Scientists favor dividing Great Lakes, Mississippi
By JOHN FLESHER The Associated Prss June 30, 2011 7:26PM
Asian bighead carp swim in an exhibit last year at Chicago’s Shedd Aquarium. Asian carp have long been seen as a severe threat to the Great Lakes. | AP
Updated: August 30, 2011 12:19AM
TRAVERSE CITY, Mich. — No additional study is necessary to prove that separating the Great Lakes and the Mississippi River systems is the only way to prevent invasive species such as Asian carp from migrating between them and doing serious ecological and economic harm, a team of scientists said Thursday.
In a newly released paper, the scientists said opponents of severing the man-made link between the two watersheds were spreading myths, including that electric barriers are enough to stop the unwanted carp from entering Lake Michigan through a Chicago-area shipping canal.
Opponents also have claimed falsely that it’s too late to keep the carp out of the lakes, or they can’t survive in the lakes because of inadequate food and spawning habitat, or even if they do spread in the lakes they won’t do much damage, the scientists said. Their article in the Journal of Great Lakes Research urges Congress to approve legislation ordering the Army Corps of Engineers to quicken a study of whether to divide the two freshwater basins, now due for completion in 2015.
“The task at hand needs to be not if, but how to solve the problem,” said Jerry Rasmussen, a consultant and retired U.S. Fish and Wildlife Service invasive species expert.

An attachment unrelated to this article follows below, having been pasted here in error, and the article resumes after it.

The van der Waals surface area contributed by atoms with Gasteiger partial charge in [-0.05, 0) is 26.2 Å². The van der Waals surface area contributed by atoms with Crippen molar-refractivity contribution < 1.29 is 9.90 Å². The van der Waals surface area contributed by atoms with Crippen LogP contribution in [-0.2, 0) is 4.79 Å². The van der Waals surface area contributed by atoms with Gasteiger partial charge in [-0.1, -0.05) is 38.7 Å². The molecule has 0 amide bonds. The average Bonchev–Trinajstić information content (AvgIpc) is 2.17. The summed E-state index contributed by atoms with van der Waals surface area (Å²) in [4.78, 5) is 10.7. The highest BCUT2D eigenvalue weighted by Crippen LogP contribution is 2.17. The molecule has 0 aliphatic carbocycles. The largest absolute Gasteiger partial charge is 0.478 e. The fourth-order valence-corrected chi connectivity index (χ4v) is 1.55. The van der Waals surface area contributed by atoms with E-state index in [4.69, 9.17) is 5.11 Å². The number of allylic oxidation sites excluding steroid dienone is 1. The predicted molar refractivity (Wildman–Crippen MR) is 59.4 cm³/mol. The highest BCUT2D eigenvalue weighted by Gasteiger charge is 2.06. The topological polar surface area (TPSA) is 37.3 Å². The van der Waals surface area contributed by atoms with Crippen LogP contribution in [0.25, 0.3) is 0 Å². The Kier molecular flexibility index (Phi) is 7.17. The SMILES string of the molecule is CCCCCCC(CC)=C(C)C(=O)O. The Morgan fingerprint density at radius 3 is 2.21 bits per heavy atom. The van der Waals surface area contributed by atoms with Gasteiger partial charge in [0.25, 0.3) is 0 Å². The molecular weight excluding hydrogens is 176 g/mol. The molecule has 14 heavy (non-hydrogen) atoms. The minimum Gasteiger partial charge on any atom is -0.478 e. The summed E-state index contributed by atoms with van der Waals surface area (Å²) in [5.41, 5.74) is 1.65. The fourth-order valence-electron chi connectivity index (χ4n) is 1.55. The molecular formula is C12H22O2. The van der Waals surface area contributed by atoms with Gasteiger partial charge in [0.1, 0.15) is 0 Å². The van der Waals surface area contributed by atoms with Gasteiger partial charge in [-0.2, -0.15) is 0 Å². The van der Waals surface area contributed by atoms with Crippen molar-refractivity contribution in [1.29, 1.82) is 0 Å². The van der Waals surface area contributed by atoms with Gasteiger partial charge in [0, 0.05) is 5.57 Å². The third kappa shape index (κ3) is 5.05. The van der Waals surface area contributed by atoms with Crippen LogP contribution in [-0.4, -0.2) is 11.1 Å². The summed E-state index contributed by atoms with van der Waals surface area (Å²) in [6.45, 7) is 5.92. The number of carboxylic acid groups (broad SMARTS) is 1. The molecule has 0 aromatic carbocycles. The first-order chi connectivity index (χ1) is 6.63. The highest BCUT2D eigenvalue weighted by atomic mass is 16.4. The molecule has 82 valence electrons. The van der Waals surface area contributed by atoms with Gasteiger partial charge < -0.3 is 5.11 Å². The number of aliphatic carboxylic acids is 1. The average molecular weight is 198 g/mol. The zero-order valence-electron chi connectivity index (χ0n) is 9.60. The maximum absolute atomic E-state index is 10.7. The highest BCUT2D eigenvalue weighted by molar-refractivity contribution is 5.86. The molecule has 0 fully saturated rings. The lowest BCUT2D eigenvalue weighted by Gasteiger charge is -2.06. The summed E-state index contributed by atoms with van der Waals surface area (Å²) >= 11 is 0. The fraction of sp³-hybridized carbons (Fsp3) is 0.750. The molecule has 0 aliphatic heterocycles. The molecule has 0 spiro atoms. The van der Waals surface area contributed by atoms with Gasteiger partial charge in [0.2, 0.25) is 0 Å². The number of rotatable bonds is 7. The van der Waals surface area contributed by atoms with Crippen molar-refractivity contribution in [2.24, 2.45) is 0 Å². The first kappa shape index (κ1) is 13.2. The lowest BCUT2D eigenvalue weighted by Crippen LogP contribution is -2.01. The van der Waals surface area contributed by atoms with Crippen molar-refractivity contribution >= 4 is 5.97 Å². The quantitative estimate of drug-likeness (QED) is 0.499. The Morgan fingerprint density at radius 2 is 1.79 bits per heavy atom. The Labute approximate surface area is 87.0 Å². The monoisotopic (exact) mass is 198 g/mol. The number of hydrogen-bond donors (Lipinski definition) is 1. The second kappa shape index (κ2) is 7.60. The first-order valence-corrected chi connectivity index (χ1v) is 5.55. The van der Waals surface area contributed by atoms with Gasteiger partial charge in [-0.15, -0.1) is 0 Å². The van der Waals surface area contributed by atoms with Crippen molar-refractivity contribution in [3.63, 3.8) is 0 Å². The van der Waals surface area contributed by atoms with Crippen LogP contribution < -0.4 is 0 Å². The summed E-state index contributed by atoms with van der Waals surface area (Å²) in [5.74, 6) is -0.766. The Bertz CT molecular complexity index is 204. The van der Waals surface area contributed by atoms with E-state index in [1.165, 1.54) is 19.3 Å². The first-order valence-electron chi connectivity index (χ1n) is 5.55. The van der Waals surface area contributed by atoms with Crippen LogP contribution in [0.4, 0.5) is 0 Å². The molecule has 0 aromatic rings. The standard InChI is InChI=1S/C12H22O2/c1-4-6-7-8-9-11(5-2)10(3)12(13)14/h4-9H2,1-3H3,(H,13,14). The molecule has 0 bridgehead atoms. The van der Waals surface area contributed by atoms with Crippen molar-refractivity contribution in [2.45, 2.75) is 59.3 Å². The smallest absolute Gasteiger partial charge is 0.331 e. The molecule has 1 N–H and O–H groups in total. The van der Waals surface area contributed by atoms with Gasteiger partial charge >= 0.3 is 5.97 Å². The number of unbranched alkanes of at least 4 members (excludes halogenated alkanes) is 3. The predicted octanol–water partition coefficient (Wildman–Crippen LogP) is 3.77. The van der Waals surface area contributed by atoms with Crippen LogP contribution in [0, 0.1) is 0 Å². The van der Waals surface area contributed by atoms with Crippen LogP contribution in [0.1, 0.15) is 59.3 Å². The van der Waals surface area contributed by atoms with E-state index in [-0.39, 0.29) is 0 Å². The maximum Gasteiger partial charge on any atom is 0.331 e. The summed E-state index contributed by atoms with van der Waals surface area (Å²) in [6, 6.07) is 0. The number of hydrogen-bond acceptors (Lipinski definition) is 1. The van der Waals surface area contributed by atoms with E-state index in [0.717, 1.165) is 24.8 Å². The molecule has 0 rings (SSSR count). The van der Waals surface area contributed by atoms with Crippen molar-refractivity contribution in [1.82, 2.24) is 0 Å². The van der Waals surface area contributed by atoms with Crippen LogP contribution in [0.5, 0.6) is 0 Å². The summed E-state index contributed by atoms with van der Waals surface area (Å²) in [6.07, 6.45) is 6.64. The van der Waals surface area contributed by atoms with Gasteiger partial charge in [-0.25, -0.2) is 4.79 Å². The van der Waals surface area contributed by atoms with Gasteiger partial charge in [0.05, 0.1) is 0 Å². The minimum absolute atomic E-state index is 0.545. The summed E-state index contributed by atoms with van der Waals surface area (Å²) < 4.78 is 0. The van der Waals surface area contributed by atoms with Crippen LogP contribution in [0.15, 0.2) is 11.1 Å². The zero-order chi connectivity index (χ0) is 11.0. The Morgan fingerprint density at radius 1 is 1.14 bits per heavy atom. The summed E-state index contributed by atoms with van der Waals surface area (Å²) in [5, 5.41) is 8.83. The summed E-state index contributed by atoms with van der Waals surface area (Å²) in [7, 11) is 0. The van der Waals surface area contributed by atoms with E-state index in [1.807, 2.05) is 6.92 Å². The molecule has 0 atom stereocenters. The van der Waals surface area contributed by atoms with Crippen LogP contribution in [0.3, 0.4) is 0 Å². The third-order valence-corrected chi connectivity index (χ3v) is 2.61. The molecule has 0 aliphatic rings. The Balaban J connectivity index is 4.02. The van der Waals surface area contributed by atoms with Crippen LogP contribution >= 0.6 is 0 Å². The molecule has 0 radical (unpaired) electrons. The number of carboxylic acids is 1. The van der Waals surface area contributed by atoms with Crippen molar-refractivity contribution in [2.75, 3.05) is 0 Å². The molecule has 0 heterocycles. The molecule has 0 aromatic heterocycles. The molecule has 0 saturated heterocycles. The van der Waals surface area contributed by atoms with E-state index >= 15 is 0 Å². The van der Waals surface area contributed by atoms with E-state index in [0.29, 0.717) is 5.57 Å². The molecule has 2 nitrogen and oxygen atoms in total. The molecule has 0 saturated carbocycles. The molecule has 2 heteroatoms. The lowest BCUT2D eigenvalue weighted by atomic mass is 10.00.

Mark Biel, chairman of a business and industry coalition called UnLock Our Jobs that the scientists singled out for criticism, said their article was biased.
“The issues this report claims to address have been asked and answered repeatedly,” Biel said. “It’s time we move on to maintaining and improving current barriers as well as implementing comprehensive solutions across the region. Separation simply isn’t one of them.”
His group contends that dividing the basins or closing shipping locks would cost billions and devastate a regional economy that depends on movement of cargo on northern Illinois waterways.
Asian carp are voracious filter feeders that can reach 4 feet long and 100 pounds. Imported decades ago to gobble algae from Deep South fish farms and sewage treatment plants, they escaped into the Mississippi and have moved northward since. An electric barrier network on the Chicago Sanitary and Ship Canal about 25 miles from Lake Michigan is designed to bock their path.
State and federal agencies are using other methods to keep Asian carp out of the lakes, including stepped-up commercial fishing.